Come on! Let’s boogey to the elf dance!

Christmas is a weird ould thing. Perhaps deserving of more blogs, if only to rant against it’s multiple annoying features and rejoice at it’s occasional sweet moments. I’ll stick to one for this year.

Our story begins on Christmas eve, if only because I think Christmas should be limited to three days (24 th to 26th) so we can get on with our lives otherwise. Bah humbug.

I made a conscious effort this year to spend as little as possible on pressies for people. Not because I don’t love them dearly, just that Christmas is a huge festival of gluttony, drunkenness, materialism and extravagance and I want little part in it. Bah humbug indeed.

I’m also a bit of a tight fisted bastard too. So the above justification works well either way.

Poor Woodsy got lumbered with a “stringed twanging instrument” that looked quite nice in the Tearcraft catalogue but in actual fact was a piece of wooden trash. A shame, as all the rest of the Tearcraft hall was of the highest quality – mostly annoyingly difficult wooden puzzles to ruin the lives of my friends.

The pressies I received this year were generally of the highest quality. Which left me feeling immediately guilty for all the crap pressies I bought them, social justice be damned… I managed to assuage the guilt by writing nice, encouraging two page Christmas cards and limiting myself to one sarcastic comment in each card. Nice cards. Shit pressies. I still love you all.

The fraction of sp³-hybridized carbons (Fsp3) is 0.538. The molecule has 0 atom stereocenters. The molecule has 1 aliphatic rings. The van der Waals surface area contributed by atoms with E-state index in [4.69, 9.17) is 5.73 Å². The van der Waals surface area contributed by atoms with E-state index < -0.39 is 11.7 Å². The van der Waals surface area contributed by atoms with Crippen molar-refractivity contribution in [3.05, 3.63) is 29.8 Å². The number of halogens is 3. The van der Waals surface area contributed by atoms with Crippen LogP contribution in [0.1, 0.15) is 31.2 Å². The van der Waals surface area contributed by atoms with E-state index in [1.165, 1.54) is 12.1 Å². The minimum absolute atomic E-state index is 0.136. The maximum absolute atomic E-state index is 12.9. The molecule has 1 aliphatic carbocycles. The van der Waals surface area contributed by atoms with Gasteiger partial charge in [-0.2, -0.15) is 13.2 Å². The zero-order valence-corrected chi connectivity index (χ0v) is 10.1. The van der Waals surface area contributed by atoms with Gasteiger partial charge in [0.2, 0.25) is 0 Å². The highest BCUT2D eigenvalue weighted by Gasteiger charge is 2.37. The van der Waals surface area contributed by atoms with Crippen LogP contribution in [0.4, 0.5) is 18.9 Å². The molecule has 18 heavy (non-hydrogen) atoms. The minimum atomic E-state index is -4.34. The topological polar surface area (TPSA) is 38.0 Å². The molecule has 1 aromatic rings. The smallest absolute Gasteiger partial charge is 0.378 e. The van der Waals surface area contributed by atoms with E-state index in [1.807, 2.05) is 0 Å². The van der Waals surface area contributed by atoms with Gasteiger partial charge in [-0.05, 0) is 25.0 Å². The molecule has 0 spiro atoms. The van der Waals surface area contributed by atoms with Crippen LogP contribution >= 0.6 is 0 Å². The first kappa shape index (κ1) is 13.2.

So I spent all Christmas Eve playing Santa – without the beard, suit, sleigh, reindeer, or Nintendo Wii. It was more of an excuse to call round mate’s houses and drink a lot of nice coffee.

The evening was a further regression, as around 15 of us former school friends (who I’m honored to still have as real friends) got together to watch the Muppets Christmas Carol and sing along badly with all the songs. Such good times.

Christmas morning is (and ever shall be…)  spent in Knocknamuckley with the family and the kids who get to bring one toy to chruch. And we stay for communion and understand that the COI certainly do at least one thing well.

Lunch is a feast of turkey, ham, spuds and the like, with Mum’s side of the family, and we make the same jokes about who does the washing up, and we all marvel at how much we’ve all grown up. All the family idiosyncrasies that make no sense to anyone else, but in fact make it all so wonderful.

In the end I spent the evening in the girls house on the G-road playing sing star with the local alcos. I have rarely been happier.

Less of the humbug then, one might say.


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December 2007
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